Choppers without borders

Custom-built bicycle club attracts creative fans from around the world

  • Main-chopadero

While the traditional Friday the 13th gathering of motorcycle enthusiasts was taking place in Port Dover, a celebration of two-wheeled machines of a different kind was taking place in Toronto.

The Chopaderos, a club for custom-built bicycle hobbyists around the world, descended on the city for a three-day meet and cruise, to check out the local sights and show off their creations.

?It?s the last real art of the street,? says John Brain, a member of the Ontario chapter. ?You can be truly creative and have something that nobody else has.?

Each Chopadero bicycle is customized to the taste of its owner, which takes place in varying degrees.

Some people build from the ground up to their own specifications. Others buy beach cruiser frames and snap on parts they find online or on their travels. And the option exists to buy a custom bike created by one of the other club members.

All of them share a deep passion for the creativity that custom bike-building affords, and for travelling with their creations to far-flung destinations to foster friendships with like-minded people.

Brain says the custom-bicycle hobby got a humble beginning in the garages of California in the 1950s.


?It started with young teenagers who weren?t old enough to have driver?s licences,? he says. ?Through their bicycles, they wanted to emulate the style of custom motorcycles.?

Brain first pursued the hobby himself in the 1970s, and it enjoyed success throughout that decade. But in the 1980s, it went through a period of sharp decline.

?Here I was, alone, working on these bikes,? he recalls. ?I thought, ?That?s it, this is the end.? ?

But the movement picked up steam again in the mid-1990s in the same place it began, in the garages of California, where the low-rider bicycle trend brought custom building back to the fore.

The gathering of North American enthusiasts in a more organized fashion got its roots about 13 years ago in Amsterdam, where the world?s largest bike-choppers meet still takes place each July.

A builder by the nickname of Fonda attended a meet there and, upon returning to his home in California, established the Chopaderos club.

The Ontario chapter shares a similar genesis, after four enthusiasts went to Amsterdam in 2006, met Fonda and other club members, and decided to bring the culture home with them.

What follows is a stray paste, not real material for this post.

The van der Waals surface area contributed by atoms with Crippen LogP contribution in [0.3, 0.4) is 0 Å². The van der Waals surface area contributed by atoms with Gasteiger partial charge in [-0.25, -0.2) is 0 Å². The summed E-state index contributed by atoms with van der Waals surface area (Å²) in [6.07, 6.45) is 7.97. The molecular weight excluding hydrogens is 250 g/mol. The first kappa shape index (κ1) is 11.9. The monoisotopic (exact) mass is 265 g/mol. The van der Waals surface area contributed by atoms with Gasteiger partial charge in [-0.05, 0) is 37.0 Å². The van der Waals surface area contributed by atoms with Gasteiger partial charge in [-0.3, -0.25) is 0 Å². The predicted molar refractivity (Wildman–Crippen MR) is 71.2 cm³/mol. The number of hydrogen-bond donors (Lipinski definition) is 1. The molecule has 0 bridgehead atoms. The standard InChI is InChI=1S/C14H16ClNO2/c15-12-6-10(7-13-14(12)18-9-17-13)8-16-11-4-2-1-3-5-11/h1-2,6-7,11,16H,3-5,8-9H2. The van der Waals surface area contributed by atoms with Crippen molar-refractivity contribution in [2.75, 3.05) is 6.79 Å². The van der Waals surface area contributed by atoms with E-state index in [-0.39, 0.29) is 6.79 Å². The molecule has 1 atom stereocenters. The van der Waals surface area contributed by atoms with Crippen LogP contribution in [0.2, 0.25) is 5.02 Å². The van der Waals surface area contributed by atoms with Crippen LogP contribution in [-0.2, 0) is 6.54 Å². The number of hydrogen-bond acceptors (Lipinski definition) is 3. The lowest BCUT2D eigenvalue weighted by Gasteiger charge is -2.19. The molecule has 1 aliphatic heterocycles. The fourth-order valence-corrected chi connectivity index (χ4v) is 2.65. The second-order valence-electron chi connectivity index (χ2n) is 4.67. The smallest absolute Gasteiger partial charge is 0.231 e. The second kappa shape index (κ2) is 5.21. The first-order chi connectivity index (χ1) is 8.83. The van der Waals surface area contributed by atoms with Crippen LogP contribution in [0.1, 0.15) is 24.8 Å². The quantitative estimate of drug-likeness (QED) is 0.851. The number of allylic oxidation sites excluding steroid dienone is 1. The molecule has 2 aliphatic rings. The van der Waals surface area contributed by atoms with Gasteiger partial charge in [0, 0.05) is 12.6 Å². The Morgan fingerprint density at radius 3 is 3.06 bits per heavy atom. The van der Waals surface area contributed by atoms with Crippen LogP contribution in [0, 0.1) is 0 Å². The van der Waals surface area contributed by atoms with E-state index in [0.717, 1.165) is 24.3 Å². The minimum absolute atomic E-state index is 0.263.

Although the similarities to motorcycle clubs are impossible to ignore, the Chopaderos members insist their culture is different.

?It?s just a tongue-in-cheek thing,? says Trish Murphy of Toronto, who hosted the Friday the 13th cruise that took 45 club members ? hailing from the United States, France, Germany, Holland, Finland, Australia, and other locales ? through the streets of Liberty Village and Kensington Market, before culminating in a bike ride across the Toronto Islands to watch the sun set on the western shore.

Riders Wilma and Alex are a married couple from Holland. Wilma was born in Kingston, Ont., and the promise of a cruise with the Chopaderos brought her back to Canada for the first time in 32 years.

?The Chopaderos, and everybody who rides, accepts everybody,? she says of what makes bike chopper clubs different. ?It?s not like the motor groups where you have to be a part of something.?

Brain sees the difference from a more practical perspective. ?It?s probably harder to make a custom bicycle (than a custom motorcycle) because literally nothing is available,? he says. ?If you want something really great, you have to create everything.?

He would know. His copper-coloured, highly angular custom creation won first place in the newly minted Full Custom Bicycle Class of the competition at this year?s Toronto Tattoo and Motorcycle Show.

?Only your imagination and your wallet are a limitation to what you can do,? he says with evident pride.

The motivations members express for joining the Chopaderos and cruising with them the world over are as diverse as the people themselves.

Mitch from Ottawa got into the hobby for selfish reasons. ?I was a custom motorcycle builder all my life until about eight or nine years ago,? he says. He then looks down at his belly and gives it a pat. ?I said, ?I think I?d better put some pedals on one.? Then I ended up finding a whole bunch of people who were into it.?

Wilma says the passion evolves over time. ?It?s like an addiction, actually,? she says. ?At first, you?re just looking at the bicycles and all the special stuff on them. Afterwards, you go beyond that and it becomes about the friendships.

?It?s strange because we?re here on the other side of the ocean and we?re still with the same friends. It doesn?t feel like we?re away at all.?

An Australian club member, who would only introduce himself as Ancs, has 13 bikes in his garage at home and is in the middle of building two more. ?I should sell them, but I like them too much,? he says.

He was more forthright than the others in describing what drives his passion.

?Drinking and bikes,? he says with a laugh. ?That?s pretty much all we do is go from couch to couch around the world having good times on good bikes.?

Brain is able to look at his passion from the perspective of decades of involvement. Unlike in times past, his current outlook is brimming with optimism.

?I think meets like this show exactly how strong (the hobby) really is ? when you have this kind of intense international interest in what this is all about.

?It?s something that, once you get it in you, for some people, like me, it becomes a love and you cannot get it out of your system.

?It?s going strong and it?s going forward, and I can?t see an end in sight.?

Follow on
Instagram  #wheelsca

  • Choppers without borders WH-CHOPADEROS28 12 june 2014. The Chopaderos, an international group of bicycle enthusiasts, meets for ride. In this photo, John Brain of London, Ont. KEITH BEATY/Toronto Star

Show Comments